2019-03-28T15:02:59 HOSTNAME APP_NAME: A critical error occurred

To get this to work, you need to replace the address entry with the log destination from your Papertrail account. You should also consider updating the HOSTNAME and APP_NAME strings, either by hard-coding the right value in the LOGGING config with socket.gethostname() or by creating a custom logging filter to write a log record hostname attribute.

And that’s everything you need to know to get started using Papertrail with Django logging. But before you can benefit from Papertrail’s easy searching and filteringlive tailing, and customizable alerts, there are a few Django logging gotchas to mention.

Gotcha 1 – You Can’t Send Multiline Messages

The syslog format requires all messages to be a single line. If you need to send log data that spans multiple lines—a stack trace from a Python exception is a good example—then you need to transmit each line in a separate syslog message.

Here’s an example that shows how to split a Python exception message and send each line to the logger individually:

import logging
appLogger = logging.getLogger('app-logger')                                                           

tb = ""
try:
    a = 1/0
except:
    tb = traceback.format_exc()

lines = tb.split('\n')
for l in lines:
    appLogger.info(l)

Gotcha 2 – Tracking Logger Names is Hard

If you pass the __name__ variable to getLogger(), you have a handy way of creating separate logger objects for each level in your module path. getLogger() takes a string as its only argument and returns the existing Logger object with that name, or instantiates a new one if it doesn’t already exist.

For example, if your module has the path project/core/module, Python’s logging infrastructure will map that to project.core.module, which creates three separate loggers: projectproject.core, and project.core.module. These loggers form a logging hierarchy and each of them can be configured independently.

Plus, using __name__ means you don’t have to remember the name of every logger.

Gotcha 3 – Django Disables All Loggers by Default

Even though Django comes with extra loggers, both those and the standard Python loggers are disabled by default, which means they’re still available but will ignore any log messages they receive. It’s actually slightly worse than that, though, because the child loggers won’t propagate messages up the hierarchy to their parent loggers either. This behavior has caused all kinds of confusion for developers in the past and eventually resulted in updates to the official Django documentation to clarify things.

You can enable all loggers by setting disable_existing_loggers to False in the LOGGING dictConfig. Alternatively, if you want to handle setting up logging yourself, you can disable Django’s automatic logging configuration and handle logging yourself by setting LOGGING_CONFIG to None.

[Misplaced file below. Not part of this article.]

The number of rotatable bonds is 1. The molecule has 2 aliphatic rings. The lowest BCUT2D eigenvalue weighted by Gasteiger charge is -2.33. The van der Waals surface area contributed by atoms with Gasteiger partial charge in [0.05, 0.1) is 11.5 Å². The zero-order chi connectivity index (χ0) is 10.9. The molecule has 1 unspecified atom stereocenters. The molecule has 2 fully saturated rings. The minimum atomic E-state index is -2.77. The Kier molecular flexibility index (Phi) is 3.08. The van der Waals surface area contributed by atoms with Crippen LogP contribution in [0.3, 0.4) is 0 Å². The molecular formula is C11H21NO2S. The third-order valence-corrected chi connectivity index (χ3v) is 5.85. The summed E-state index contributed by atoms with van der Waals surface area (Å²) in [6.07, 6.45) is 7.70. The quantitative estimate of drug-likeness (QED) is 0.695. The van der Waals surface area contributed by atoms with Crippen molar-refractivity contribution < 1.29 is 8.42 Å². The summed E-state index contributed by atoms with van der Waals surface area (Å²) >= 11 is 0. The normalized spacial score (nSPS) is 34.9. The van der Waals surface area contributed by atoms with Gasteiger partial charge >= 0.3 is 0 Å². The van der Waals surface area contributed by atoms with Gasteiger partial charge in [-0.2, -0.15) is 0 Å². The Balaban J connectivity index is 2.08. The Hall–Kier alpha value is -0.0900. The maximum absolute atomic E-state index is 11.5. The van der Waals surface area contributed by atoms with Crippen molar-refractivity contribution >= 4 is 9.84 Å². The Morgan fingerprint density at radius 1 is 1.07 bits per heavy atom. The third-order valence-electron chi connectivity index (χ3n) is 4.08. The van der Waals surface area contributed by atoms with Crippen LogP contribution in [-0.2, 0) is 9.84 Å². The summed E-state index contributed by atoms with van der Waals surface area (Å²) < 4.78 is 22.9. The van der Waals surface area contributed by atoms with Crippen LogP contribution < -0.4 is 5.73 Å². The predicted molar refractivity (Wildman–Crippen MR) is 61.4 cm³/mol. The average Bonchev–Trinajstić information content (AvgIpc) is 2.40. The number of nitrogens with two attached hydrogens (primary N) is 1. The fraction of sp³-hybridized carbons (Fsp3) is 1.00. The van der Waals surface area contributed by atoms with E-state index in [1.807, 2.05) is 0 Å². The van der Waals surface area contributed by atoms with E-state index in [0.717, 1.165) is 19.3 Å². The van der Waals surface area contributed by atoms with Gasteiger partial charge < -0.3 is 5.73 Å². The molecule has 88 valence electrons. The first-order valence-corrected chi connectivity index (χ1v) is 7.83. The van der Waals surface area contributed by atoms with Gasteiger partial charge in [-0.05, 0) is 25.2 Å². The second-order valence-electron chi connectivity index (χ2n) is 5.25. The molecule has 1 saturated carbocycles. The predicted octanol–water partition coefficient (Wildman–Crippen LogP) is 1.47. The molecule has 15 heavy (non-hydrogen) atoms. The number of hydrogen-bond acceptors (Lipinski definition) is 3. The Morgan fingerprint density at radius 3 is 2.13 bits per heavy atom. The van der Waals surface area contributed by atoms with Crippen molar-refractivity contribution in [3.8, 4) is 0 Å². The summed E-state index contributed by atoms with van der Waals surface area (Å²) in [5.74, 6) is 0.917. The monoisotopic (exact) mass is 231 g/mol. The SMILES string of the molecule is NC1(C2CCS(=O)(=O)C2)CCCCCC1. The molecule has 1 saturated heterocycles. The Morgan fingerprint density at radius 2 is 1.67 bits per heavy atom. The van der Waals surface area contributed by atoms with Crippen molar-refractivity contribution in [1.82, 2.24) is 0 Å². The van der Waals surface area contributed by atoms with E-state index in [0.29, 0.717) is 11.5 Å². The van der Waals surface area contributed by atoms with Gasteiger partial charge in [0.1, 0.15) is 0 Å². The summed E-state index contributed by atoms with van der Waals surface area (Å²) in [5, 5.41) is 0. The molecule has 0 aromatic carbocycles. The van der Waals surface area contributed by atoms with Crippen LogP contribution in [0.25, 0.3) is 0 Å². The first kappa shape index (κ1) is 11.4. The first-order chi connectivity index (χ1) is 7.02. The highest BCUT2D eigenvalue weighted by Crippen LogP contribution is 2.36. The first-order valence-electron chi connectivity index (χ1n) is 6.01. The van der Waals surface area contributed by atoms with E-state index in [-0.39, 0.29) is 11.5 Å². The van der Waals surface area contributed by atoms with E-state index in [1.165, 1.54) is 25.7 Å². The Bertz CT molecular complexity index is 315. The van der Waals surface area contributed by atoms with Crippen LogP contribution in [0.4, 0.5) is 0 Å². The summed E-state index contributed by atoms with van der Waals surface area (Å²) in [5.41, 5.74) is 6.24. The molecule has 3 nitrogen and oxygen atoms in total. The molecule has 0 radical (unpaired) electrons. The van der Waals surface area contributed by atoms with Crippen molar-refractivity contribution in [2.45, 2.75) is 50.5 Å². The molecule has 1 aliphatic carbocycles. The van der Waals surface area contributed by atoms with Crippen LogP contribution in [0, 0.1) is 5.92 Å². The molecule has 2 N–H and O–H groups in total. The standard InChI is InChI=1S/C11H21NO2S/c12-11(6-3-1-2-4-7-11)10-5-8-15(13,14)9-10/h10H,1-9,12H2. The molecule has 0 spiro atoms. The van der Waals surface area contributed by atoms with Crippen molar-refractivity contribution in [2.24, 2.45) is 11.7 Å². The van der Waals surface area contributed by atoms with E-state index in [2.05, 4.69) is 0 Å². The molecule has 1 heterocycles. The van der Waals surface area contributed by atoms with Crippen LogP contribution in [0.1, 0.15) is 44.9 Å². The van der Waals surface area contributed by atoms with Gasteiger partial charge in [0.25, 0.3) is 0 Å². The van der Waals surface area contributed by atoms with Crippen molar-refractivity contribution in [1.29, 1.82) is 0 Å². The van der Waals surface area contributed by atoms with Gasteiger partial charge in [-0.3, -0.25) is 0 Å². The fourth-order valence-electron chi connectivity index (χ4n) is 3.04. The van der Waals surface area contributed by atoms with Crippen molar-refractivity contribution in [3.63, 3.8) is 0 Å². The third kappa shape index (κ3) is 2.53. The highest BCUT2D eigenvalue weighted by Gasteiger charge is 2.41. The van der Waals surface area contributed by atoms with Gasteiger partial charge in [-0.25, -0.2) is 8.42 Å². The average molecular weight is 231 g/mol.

Gotcha 4 – Too Many Logging Calls Hurts Performance

Your Django app making several calls to the logging module can hurt performance, even if the log record is ultimately ignored, such as when the log level has no handler willing to receive it. That’s because all arguments that you pass to logger functions are evaluated at the time the function is called.

You can optimize your logging by using the Python logging module’s isEnabledFor() function, which takes a log level as its only parameter and returns False if the logger would ignore the call, and True if it would accept the message and create a log record.

Here’s an example of using isEnabledFor() to detect whether DEBUG messages are ignored by the appLogger logger:

   if appLogger.isEnabledFor(logging.DEBUG):                                                           
        appLogger.debug("This is a debug message: %s", expensive_arg())

Conclusion

Django was created with speed in mind, but you can’t just jump into writing your app without thinking about logging and monitoring. A well-implemented logging setup is essential for building reliable large-scale web apps. Thanks to Django’s strong foundation, it couldn’t be easier for you to send your app’s valuable logs to SolarWinds® Papertrail. Once there, you can inspect them to truly understand how your app works and troubleshoot issues when they crop up.

Aggregate, organize, and manage your logs

Papertrail
  • Collect real-time log data from your applications, servers, cloud services, and more
  • Search log messages to analyze and troubleshoot incidents, identify trends, and set alerts
  • Create comprehensive per-user access control policies, automated backups, and archives of up to a year of historical data

Let's talk it over

Contact our team, anytime.
Toll Free: +1 (855) 679-0752
Phone: +1 (512) 498-6011
papertrailapp@solarwinds.com

Start Free Trial